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The first movie about the famous golden mutt. Benji is a stray who has nonetheless worked his way into the hearts of a number of the townspeople, who give him food and attention whenever he stops by. His particular favorites are a pair of children who feed and play with him against the wishes of their parents. When the children are kidnapped, however, the parents and the police are at a loss to find them. Only Benji can track them down, but will he be in time? If he can save the day, he may just find the permanent home he's been longing for. Written by
Jean-Marc Rocher <firstname.lastname@example.org>
Director Joe Camp made this film in response to the overabundance of low-quality family films released through the "four wall distribution" concept. ("Four-walling" is a sort-of self-distribution process where a filmmaker and/or distributor rents a theater to show their films, and receive all box-office revenues.) In an interview with "Variety Magazine" in 1977, Camp said, "It has become an industry-caused thing, but the G rated classification has to some degree become 'if it's G, it can't be for me'." Camp was concerned that "four-wall fast-buck distributors" had oversaturated the market for G-rated films, so in response to the low quality of these films, he created "Benji." See more »
The opening scene shows Cindy missing her two front teeth. The second scene, representing the next morning, shows her teeth full grown. Later in the movie, they are at different stages of partial-growth. See more »
[Trying to solve the mystery of the disappearing pudding cups, Riley leaves an open container out]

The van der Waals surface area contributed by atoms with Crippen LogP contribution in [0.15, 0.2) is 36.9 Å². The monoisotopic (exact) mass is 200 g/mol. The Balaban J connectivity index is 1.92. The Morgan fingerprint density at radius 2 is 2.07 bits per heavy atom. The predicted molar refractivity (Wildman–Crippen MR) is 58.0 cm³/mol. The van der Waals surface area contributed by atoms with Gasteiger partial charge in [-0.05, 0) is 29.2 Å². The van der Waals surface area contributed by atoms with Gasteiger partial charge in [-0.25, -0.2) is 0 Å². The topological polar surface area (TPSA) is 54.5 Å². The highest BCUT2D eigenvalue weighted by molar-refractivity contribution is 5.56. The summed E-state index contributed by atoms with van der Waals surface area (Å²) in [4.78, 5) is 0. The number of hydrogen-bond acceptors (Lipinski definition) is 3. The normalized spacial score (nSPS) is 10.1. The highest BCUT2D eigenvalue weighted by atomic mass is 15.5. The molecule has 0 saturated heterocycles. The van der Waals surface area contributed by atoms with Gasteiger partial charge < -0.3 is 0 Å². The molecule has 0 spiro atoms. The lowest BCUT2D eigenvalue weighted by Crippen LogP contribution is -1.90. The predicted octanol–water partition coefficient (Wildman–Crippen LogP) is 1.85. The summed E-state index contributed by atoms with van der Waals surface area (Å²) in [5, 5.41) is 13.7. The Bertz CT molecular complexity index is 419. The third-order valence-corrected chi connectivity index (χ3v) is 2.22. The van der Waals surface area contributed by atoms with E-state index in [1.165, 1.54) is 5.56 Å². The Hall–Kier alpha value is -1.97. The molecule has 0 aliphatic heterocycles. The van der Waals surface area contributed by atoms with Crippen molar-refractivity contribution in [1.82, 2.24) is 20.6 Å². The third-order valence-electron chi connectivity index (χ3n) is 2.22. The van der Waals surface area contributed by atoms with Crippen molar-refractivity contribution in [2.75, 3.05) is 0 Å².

I'm leaving it right here. On purpose.
And I'm sure it'll still be there tomorrow, and on purpose, too! Now, come on, let's go!
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I saw this movie for the first time when I was about six years old. I loved it the first time I saw it and I still love it today. My three kids received it for Christmas and they love it as well (they're 7, 4 and 3). It's a movie about two kids, brother and sister, who feed and play with Benji. His origins are unknown and he has no permanent home. He has several friends whom he visits daily and as such has a routine with which he see's them. Bill, the man who owns the café, pays Benji with a dog bone everyday he comes by because when he comes by that let's Bill know that it's time to get the café ready for the lunch rush. The kids want to keep Benji (and his new found girlfriend, Tiffany) but their father won't hear of it. Then the kids get kidnapped and it's up to Benji to help save them. I won't say anymore as I don't want to ruin it for anyone who hasn't seen it. I give this movie a 10 out of 10. I could watch it over and over again and never get tired of it.
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